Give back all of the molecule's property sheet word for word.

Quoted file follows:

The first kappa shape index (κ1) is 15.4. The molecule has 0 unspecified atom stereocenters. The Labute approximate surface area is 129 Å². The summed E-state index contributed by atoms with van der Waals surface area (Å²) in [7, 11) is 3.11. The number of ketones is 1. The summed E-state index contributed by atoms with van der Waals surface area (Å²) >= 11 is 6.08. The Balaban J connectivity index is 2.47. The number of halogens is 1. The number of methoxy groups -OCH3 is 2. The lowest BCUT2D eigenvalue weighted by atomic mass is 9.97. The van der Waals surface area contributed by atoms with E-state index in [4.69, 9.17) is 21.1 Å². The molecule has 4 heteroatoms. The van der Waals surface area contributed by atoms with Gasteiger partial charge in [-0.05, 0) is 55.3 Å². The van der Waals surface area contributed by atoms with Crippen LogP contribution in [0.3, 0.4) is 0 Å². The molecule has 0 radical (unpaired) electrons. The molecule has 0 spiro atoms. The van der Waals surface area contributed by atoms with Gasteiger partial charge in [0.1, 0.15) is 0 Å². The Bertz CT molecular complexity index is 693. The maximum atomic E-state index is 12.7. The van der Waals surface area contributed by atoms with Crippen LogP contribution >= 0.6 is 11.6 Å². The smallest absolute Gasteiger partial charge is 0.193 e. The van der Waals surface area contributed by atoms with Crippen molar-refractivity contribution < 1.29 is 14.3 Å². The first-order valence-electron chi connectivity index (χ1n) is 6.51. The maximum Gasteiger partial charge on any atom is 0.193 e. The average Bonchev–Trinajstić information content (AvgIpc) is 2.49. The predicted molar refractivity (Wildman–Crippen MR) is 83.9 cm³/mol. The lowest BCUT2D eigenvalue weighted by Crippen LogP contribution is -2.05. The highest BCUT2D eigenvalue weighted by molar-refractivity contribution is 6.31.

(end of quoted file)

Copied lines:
The first kappa shape index (κ1) is 15.4. The molecule has 0 unspecified atom stereocenters. The Labute approximate surface area is 129 Å². The summed E-state index contributed by atoms with van der Waals surface area (Å²) in [7, 11) is 3.11. The number of ketones is 1. The summed E-state index contributed by atoms with van der Waals surface area (Å²) >= 11 is 6.08. The Balaban J connectivity index is 2.47. The number of halogens is 1. The number of methoxy groups -OCH3 is 2. The lowest BCUT2D eigenvalue weighted by atomic mass is 9.97. The van der Waals surface area contributed by atoms with E-state index in [4.69, 9.17) is 21.1 Å². The molecule has 4 heteroatoms. The van der Waals surface area contributed by atoms with Gasteiger partial charge in [-0.05, 0) is 55.3 Å². The van der Waals surface area contributed by atoms with Crippen LogP contribution in [0.3, 0.4) is 0 Å². The molecule has 0 radical (unpaired) electrons. The molecule has 0 spiro atoms. The van der Waals surface area contributed by atoms with Gasteiger partial charge in [0.1, 0.15) is 0 Å². The Bertz CT molecular complexity index is 693. The maximum atomic E-state index is 12.7. The van der Waals surface area contributed by atoms with Crippen LogP contribution >= 0.6 is 11.6 Å². The smallest absolute Gasteiger partial charge is 0.193 e. The van der Waals surface area contributed by atoms with Crippen molar-refractivity contribution < 1.29 is 14.3 Å². The first-order valence-electron chi connectivity index (χ1n) is 6.51. The maximum Gasteiger partial charge on any atom is 0.193 e. The average Bonchev–Trinajstić information content (AvgIpc) is 2.49. The predicted molar refractivity (Wildman–Crippen MR) is 83.9 cm³/mol. The lowest BCUT2D eigenvalue weighted by Crippen LogP contribution is -2.05. The highest BCUT2D eigenvalue weighted by molar-refractivity contribution is 6.31.